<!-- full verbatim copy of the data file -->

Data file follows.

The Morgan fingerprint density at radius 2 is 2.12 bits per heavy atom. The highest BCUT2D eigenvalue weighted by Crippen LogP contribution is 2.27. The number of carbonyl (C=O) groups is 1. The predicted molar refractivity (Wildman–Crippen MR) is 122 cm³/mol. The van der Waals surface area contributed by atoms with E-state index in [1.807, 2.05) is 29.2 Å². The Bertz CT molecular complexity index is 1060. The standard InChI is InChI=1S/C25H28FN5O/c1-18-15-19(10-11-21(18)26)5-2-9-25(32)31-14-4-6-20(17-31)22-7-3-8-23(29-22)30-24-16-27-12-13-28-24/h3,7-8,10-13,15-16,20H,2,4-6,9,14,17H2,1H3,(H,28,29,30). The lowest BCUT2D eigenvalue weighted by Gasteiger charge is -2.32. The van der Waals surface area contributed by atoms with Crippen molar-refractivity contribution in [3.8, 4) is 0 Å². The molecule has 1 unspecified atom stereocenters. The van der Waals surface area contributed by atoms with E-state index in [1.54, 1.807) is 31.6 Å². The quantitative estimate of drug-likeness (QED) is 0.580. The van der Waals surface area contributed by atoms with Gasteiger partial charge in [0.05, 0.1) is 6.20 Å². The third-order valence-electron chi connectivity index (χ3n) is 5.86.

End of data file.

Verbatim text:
The Morgan fingerprint density at radius 2 is 2.12 bits per heavy atom. The highest BCUT2D eigenvalue weighted by Crippen LogP contribution is 2.27. The number of carbonyl (C=O) groups is 1. The predicted molar refractivity (Wildman–Crippen MR) is 122 cm³/mol. The van der Waals surface area contributed by atoms with E-state index in [1.807, 2.05) is 29.2 Å². The Bertz CT molecular complexity index is 1060. The standard InChI is InChI=1S/C25H28FN5O/c1-18-15-19(10-11-21(18)26)5-2-9-25(32)31-14-4-6-20(17-31)22-7-3-8-23(29-22)30-24-16-27-12-13-28-24/h3,7-8,10-13,15-16,20H,2,4-6,9,14,17H2,1H3,(H,28,29,30). The lowest BCUT2D eigenvalue weighted by Gasteiger charge is -2.32. The van der Waals surface area contributed by atoms with Crippen molar-refractivity contribution in [3.8, 4) is 0 Å². The molecule has 1 unspecified atom stereocenters. The van der Waals surface area contributed by atoms with E-state index in [1.54, 1.807) is 31.6 Å². The quantitative estimate of drug-likeness (QED) is 0.580. The van der Waals surface area contributed by atoms with Gasteiger partial charge in [0.05, 0.1) is 6.20 Å². The third-order valence-electron chi connectivity index (χ3n) is 5.86.